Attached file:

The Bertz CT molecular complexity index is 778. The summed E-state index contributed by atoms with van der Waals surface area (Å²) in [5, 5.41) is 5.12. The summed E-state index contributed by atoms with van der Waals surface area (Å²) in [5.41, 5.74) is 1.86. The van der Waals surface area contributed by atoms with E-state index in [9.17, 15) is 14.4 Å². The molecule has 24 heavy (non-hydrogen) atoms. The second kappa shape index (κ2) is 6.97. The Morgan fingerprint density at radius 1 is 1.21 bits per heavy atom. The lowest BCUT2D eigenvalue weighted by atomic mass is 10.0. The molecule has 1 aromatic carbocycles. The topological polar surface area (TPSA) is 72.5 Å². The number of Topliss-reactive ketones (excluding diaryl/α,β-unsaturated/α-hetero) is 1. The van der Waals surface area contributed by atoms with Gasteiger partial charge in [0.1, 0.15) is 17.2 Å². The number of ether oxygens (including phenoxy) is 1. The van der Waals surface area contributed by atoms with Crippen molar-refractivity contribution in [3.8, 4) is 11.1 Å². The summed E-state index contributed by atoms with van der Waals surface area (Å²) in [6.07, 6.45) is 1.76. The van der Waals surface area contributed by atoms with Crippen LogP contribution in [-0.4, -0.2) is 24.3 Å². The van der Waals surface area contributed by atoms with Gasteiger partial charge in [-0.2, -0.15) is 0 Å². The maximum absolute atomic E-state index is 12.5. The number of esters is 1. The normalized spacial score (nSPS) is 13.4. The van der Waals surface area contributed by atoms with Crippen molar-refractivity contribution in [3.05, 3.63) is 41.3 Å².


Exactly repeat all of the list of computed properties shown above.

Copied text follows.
The Bertz CT molecular complexity index is 778. The summed E-state index contributed by atoms with van der Waals surface area (Å²) in [5, 5.41) is 5.12. The summed E-state index contributed by atoms with van der Waals surface area (Å²) in [5.41, 5.74) is 1.86. The van der Waals surface area contributed by atoms with E-state index in [9.17, 15) is 14.4 Å². The molecule has 24 heavy (non-hydrogen) atoms. The second kappa shape index (κ2) is 6.97. The Morgan fingerprint density at radius 1 is 1.21 bits per heavy atom. The lowest BCUT2D eigenvalue weighted by atomic mass is 10.0. The molecule has 1 aromatic carbocycles. The topological polar surface area (TPSA) is 72.5 Å². The number of Topliss-reactive ketones (excluding diaryl/α,β-unsaturated/α-hetero) is 1. The van der Waals surface area contributed by atoms with Gasteiger partial charge in [0.1, 0.15) is 17.2 Å². The number of ether oxygens (including phenoxy) is 1. The van der Waals surface area contributed by atoms with Crippen molar-refractivity contribution in [3.8, 4) is 11.1 Å². The summed E-state index contributed by atoms with van der Waals surface area (Å²) in [6.07, 6.45) is 1.76. The van der Waals surface area contributed by atoms with Crippen LogP contribution in [-0.4, -0.2) is 24.3 Å². The van der Waals surface area contributed by atoms with Gasteiger partial charge in [-0.2, -0.15) is 0 Å². The maximum absolute atomic E-state index is 12.5. The number of esters is 1. The normalized spacial score (nSPS) is 13.4. The van der Waals surface area contributed by atoms with Crippen molar-refractivity contribution in [3.05, 3.63) is 41.3 Å².